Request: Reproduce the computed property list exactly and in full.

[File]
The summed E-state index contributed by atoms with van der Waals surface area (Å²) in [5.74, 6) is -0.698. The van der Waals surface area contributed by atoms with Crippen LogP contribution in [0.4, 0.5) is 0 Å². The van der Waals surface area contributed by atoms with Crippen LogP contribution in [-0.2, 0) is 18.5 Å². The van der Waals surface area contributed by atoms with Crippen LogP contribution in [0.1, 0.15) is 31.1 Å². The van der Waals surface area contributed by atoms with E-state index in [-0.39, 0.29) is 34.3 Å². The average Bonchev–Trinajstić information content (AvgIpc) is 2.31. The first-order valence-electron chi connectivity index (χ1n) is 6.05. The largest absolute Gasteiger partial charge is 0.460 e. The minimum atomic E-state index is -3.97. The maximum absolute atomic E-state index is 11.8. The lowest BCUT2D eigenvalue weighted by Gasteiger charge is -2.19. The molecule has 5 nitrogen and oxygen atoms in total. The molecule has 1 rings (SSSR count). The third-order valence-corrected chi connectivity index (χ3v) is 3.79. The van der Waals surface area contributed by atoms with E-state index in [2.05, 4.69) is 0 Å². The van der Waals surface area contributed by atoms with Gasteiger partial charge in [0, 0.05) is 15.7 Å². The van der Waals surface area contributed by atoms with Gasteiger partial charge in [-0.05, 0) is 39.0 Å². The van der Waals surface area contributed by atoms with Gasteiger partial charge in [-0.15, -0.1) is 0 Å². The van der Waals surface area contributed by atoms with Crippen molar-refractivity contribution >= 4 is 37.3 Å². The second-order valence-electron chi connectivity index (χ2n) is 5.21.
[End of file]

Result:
The summed E-state index contributed by atoms with van der Waals surface area (Å²) in [5.74, 6) is -0.698. The van der Waals surface area contributed by atoms with Crippen LogP contribution in [0.4, 0.5) is 0 Å². The van der Waals surface area contributed by atoms with Crippen LogP contribution in [-0.2, 0) is 18.5 Å². The van der Waals surface area contributed by atoms with Crippen LogP contribution in [0.1, 0.15) is 31.1 Å². The van der Waals surface area contributed by atoms with E-state index in [-0.39, 0.29) is 34.3 Å². The average Bonchev–Trinajstić information content (AvgIpc) is 2.31. The first-order valence-electron chi connectivity index (χ1n) is 6.05. The largest absolute Gasteiger partial charge is 0.460 e. The minimum atomic E-state index is -3.97. The maximum absolute atomic E-state index is 11.8. The lowest BCUT2D eigenvalue weighted by Gasteiger charge is -2.19. The molecule has 5 nitrogen and oxygen atoms in total. The molecule has 1 rings (SSSR count). The third-order valence-corrected chi connectivity index (χ3v) is 3.79. The van der Waals surface area contributed by atoms with E-state index in [2.05, 4.69) is 0 Å². The van der Waals surface area contributed by atoms with Gasteiger partial charge in [0, 0.05) is 15.7 Å². The van der Waals surface area contributed by atoms with Gasteiger partial charge in [-0.05, 0) is 39.0 Å². The van der Waals surface area contributed by atoms with Gasteiger partial charge in [-0.15, -0.1) is 0 Å². The van der Waals surface area contributed by atoms with Crippen molar-refractivity contribution >= 4 is 37.3 Å². The second-order valence-electron chi connectivity index (χ2n) is 5.21.